The court concluded that this comparison "demonstrate[d] that defendants largely took unprotected factual information from plaintiff’s comparisons," such as highway fuel milage, warranty options, or the length of its brake rotors. These are "objective facts that plaintiff admits were taken from other sources, and are thus not original." While it was true that defendants also copied certain words and phrases from the Advanta-STAR's comparisons, many of those words and phrases (such as “fuel capacity,” “child safety locks,” or “EPA test cycle”) were not original to Advanta-STAR and, in any event, are not protectable. Short phrases that are dictated by "functional considerations" and "industry demand and practice" - such as those describing a vehicle’s fuel capacity or engine type - do not meet the minimal level of creativity necessary. Moreover, when, as here, there are a limited number of ways to express an idea, protecting short phrases would be tantamount to protecting the idea itself, which is (of course) prohibited. Even if Advanta-STAR's selection of which vehicles and features to compare, or its arrangement of content within each individual vehicle review, was entitled to thin copyright protection, Advanta-STAR had failed to identify, with specificity, how "defendants impermissibly copied such protected elements." And, of course, it mattered not a whit that Advanta-STAR had gone to a lot of trouble and expense to create its database: "it is well established that substantial effort or expense, by themselves, do not make a factual compilation protectable." See, e.g., Feist Publications, Inc. v. Rural Telephone Service Co., Inc., 499 U.S. 340, 347 (1991) ("originality, not ‘sweat of the brow,’ is the touchstone of copyright protection in directories and other fact-based works").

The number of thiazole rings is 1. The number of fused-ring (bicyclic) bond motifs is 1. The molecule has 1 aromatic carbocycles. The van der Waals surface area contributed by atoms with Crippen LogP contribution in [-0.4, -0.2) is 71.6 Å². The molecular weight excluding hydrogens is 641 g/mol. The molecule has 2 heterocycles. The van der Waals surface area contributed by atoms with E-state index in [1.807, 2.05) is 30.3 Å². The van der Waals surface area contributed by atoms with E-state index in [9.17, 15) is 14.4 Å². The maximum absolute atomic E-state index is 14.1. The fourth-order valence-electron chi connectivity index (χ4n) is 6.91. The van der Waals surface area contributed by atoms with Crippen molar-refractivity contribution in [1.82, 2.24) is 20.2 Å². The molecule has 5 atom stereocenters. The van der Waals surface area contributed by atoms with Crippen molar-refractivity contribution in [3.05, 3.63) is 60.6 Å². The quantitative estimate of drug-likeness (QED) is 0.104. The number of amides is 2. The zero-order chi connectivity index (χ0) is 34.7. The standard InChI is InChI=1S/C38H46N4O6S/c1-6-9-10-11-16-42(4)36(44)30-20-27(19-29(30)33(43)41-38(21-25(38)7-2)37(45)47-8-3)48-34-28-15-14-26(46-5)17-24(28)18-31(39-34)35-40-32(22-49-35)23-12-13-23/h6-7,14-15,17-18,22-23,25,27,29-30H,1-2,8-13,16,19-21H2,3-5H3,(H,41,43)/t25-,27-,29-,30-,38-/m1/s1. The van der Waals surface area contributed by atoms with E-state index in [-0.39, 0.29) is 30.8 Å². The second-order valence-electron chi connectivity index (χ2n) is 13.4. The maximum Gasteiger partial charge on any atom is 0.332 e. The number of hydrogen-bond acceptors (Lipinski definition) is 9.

The court concluded:

"In sum, after reviewing the allegedly copied portions of plaintiff’s comparisons, the Court finds that any similarities are based almost exclusively on unprotectable elements of plaintiff’s copyrighted database. Once these unprotected elements are filtered out, plaintiff cannot carry its burden of showing that the two works are substantially similar. Instead, comparing only the protected elements of plaintiff’s content to defendants’ allegedly infringing content, plaintiff has shown, at most, that defendants copied a few isolated words and phrases from plaintiff’s comparisons. The Court thus concludes that no reasonable juror could find that the two works in terms of protectable expression—i.e. just a handful of words and short phrases—are substantially similar."

The court also granted summary judgment for the defendants on the DMCA claim in "light of the Court’s finding above that defendants alleged copying did not constitute copyright infringement." And despite ruling for the defendants on the merits, the court denied the defendants' motion for attorneys' fees and costs, finding that Advanta-STAR's claims were not objectively unreasonable or frivolous "[g]iven that plaintiff identifies several words and phrases that constituted verbatim copying of its content." 

Advanta-STAR Automotive Research Corp. of America vs. DealerCMO, Inc., No. 20-1150, 2022 WL 179466 (E.D. La. Jan 20, 2022) (so the